Popularized in films like Limitless, legal smart drugs called Nootropics are becoming more and more prevalent in board rooms and on Wall Street.Keep reading »
Bank of America Mortgage Settlement Is Said to Be Deadlocked (Dealbook)
Bank of America and the Justice Department have reached an impasse in negotiations over a multibillion-dollar settlement deal, raising the stakes in an investigation into the bank’s role at the center of the mortgage crisis. The talks stalled on Monday after the bank’s latest offer — more than $12 billion to resolve state and federal investigations into its sale of mortgage investments that later imploded — fell far short of prosecutors’ demands, according to people briefed on the matter. The Justice Department, which had imposed a Monday evening deadline for the bank to deliver its near-final offer, has sought a settlement worth roughly $17 billion, which would be the largest payout by any bank to date.
Detroit Denies Last-Minute Reprieve for Goats (Dealbook, earlier)
The hedge fund manager Mark Spitznagel has been denied a last-minute reprieve for his guerrilla urban farming project. And now, the 18 baby goats that he brought to the Brightmoor section of Detroit, to help clean up the overgrown area blighted by the city’s financial crisis, will now be sold to the butchers…The city’s decision signals the end of a campaign by Mr. Spitznagel, which began last Thursday, to bring as many as 60 goats from his farmstead in Northport, Mich., to Brightmoor to promote urban farming.The Idyll Farm Detroit plan, named after Mr. Spitznagel’s farm, was to enlist the help of local residents, paying previously unemployed adults to help herd the goats. Mr. Spitznagel and his team had not sought preapproval for the project from Mayor Mike Duggan’s office. Instead, they hoped to persuade the local government by moving ahead with their plan. The goats, however, were not well received by some local officials, and by Saturday, the goats were back on a truck heading out of Detroit.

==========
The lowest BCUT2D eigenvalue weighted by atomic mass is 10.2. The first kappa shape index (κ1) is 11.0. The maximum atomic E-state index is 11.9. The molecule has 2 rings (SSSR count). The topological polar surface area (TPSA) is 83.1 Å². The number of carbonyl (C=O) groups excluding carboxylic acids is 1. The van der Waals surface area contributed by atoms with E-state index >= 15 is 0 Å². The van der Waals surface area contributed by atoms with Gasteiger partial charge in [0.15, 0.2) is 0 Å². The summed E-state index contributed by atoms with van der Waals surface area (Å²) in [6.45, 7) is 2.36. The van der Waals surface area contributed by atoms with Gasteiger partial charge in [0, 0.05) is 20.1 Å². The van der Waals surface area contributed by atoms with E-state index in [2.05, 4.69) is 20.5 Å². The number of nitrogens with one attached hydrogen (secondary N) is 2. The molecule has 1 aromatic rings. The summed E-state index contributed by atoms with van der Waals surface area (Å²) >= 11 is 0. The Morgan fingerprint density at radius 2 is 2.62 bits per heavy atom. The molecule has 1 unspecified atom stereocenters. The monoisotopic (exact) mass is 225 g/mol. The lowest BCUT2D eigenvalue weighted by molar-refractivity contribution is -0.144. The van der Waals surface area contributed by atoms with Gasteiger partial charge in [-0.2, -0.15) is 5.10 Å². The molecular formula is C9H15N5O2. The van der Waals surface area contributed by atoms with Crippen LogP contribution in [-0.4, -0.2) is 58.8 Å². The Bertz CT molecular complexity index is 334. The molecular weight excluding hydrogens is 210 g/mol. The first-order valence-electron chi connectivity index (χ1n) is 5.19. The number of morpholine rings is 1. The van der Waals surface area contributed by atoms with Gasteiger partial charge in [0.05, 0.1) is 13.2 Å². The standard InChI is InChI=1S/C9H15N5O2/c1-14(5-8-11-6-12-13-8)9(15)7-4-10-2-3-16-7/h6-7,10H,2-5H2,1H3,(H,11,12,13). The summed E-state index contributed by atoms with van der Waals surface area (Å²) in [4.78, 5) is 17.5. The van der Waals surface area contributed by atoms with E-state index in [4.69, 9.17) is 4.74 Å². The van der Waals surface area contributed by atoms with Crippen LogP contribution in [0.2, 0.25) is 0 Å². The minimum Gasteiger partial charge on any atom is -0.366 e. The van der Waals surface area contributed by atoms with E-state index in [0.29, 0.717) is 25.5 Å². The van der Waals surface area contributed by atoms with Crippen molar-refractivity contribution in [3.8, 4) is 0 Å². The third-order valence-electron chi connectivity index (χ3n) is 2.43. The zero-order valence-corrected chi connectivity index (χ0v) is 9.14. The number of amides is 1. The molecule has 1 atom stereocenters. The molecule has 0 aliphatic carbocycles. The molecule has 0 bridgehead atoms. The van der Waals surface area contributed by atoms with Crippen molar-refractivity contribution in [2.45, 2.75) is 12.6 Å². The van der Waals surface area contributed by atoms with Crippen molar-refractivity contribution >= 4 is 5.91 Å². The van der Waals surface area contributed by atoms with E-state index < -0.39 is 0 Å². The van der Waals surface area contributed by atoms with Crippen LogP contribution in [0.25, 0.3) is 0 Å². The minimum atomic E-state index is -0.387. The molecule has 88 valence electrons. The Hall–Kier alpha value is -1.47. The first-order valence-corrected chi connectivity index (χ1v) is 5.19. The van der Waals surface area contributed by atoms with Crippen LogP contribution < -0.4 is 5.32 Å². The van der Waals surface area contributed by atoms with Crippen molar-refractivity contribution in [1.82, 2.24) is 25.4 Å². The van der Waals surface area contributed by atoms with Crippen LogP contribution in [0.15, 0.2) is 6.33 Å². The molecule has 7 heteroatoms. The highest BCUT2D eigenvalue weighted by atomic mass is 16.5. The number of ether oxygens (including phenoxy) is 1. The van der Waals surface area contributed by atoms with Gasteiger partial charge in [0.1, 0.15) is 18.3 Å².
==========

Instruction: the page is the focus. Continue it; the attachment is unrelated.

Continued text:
Gross Raises Government-Related Debt to 50% of His Flagship Fund (Bloomberg)
Pacific Investment Management Co.’s Bill Gross raised his holdings of Treasuries and government-related debt in May to half his flagship fund’s total as the securities gained the most in four months. The proportion of the securities in the $229 billion Total Return Fund (PTTRX) was 50 percent last month, up from 41 percent in April, data on the company’s website showed. It was the highest since 54 percent in July 2010 for the world’s biggest bond fund. Gross, 70, is seeking to stanch 13 straight months of redemptions, saying the fund that’s trailed 62 percent of peers during the past 12 months, according to data compiled by Bloomberg, will again rank at the top by the end of the year. Pimco is betting on a “new neutral” era characterized by global growth converging toward lower, more stable speeds and interest rates that remain below their pre-crisis equilibrium.